Last reviewed on May 14, 2015   —  52 Comments

Applies to: Microsoft Outlook 2010 and up configured with Microsoft Exchange Server accounts

When you move from one Microsoft Exchange service to another, such as from an internal Exchange server to Office365, and want to retain the current profile, you cannot remove the original Exchange account from your profile.

The primary account cannot be removed unless it is the only account in the profile. You must remove all other Exchange accounts before removing the primary account account.

Logically, making the new email account and it's data file the default should work, but changing the defaults doesn't change the primary or principal account.
Primary account warning dialog

Primary Exchange Account

The primary Exchange account is determined by the first account added to the profile. The primary account cannot be removed from a profile until all other Exchange accounts are removed from the profile (when the primary is removed, the next Exchange account added is considered the primary).

All other Exchange accounts added to a profile are considered secondary accounts.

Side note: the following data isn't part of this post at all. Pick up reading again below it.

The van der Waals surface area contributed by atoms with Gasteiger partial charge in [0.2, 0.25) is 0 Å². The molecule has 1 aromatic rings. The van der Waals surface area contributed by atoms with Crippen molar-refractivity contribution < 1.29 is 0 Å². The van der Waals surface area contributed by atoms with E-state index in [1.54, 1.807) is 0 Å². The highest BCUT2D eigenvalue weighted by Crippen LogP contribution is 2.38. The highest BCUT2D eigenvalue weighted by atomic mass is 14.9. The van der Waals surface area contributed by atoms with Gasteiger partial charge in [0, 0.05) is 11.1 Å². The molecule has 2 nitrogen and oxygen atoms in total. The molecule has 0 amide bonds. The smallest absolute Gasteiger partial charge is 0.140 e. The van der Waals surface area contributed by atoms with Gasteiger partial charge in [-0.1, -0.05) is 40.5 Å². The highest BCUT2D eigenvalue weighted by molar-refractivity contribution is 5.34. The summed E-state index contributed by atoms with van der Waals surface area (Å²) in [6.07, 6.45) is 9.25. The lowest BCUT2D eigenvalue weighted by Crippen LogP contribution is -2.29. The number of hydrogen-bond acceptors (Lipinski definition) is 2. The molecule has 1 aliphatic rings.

The recommended method to change the primary account is to recreate the user’s profile and add the appropriate account first. However, there are two other options: edit the registry then remove the primary Exchange account from your profile or add a pst file to the profile, set it as default then remove the Exchange accounts.

Removing the Primary Account

You have three choices when you need to remove a primary account from your profile. You can make a new profile (recommended), remove all Exchange accounts from your profile then add the new account back, or remove a key from the registry so you can delete the primary account from the registry.

While making a new profile might be faster (and is the recommended method), there is a convoluted method you can use to change the primary account and keep the profile, retaining profile-specific settings.

Go to Control Panel, Mail and remove all of the Exchange accounts from the profile, removing the primary account last. You'll need to add a pst to the profile and set it as the default data file, then restart Outlook.